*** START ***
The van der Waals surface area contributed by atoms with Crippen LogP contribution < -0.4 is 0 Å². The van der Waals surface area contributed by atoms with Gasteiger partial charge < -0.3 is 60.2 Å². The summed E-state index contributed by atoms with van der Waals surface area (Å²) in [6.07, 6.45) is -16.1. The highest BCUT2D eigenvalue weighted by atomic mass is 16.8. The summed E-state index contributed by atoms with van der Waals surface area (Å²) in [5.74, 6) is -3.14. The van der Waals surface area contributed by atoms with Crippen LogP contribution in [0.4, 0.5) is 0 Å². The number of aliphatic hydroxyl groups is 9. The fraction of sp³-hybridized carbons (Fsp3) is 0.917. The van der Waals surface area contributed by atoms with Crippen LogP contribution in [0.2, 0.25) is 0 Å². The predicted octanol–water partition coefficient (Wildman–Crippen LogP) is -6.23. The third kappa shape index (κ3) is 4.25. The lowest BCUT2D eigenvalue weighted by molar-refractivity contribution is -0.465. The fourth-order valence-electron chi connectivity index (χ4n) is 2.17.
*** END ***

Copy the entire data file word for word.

The van der Waals surface area contributed by atoms with Crippen LogP contribution < -0.4 is 0 Å². The van der Waals surface area contributed by atoms with Gasteiger partial charge < -0.3 is 60.2 Å². The summed E-state index contributed by atoms with van der Waals surface area (Å²) in [6.07, 6.45) is -16.1. The highest BCUT2D eigenvalue weighted by atomic mass is 16.8. The summed E-state index contributed by atoms with van der Waals surface area (Å²) in [5.74, 6) is -3.14. The van der Waals surface area contributed by atoms with Crippen LogP contribution in [0.4, 0.5) is 0 Å². The number of aliphatic hydroxyl groups is 9. The fraction of sp³-hybridized carbons (Fsp3) is 0.917. The van der Waals surface area contributed by atoms with Crippen LogP contribution in [0.2, 0.25) is 0 Å². The predicted octanol–water partition coefficient (Wildman–Crippen LogP) is -6.23. The third kappa shape index (κ3) is 4.25. The lowest BCUT2D eigenvalue weighted by molar-refractivity contribution is -0.465. The fourth-order valence-electron chi connectivity index (χ4n) is 2.17.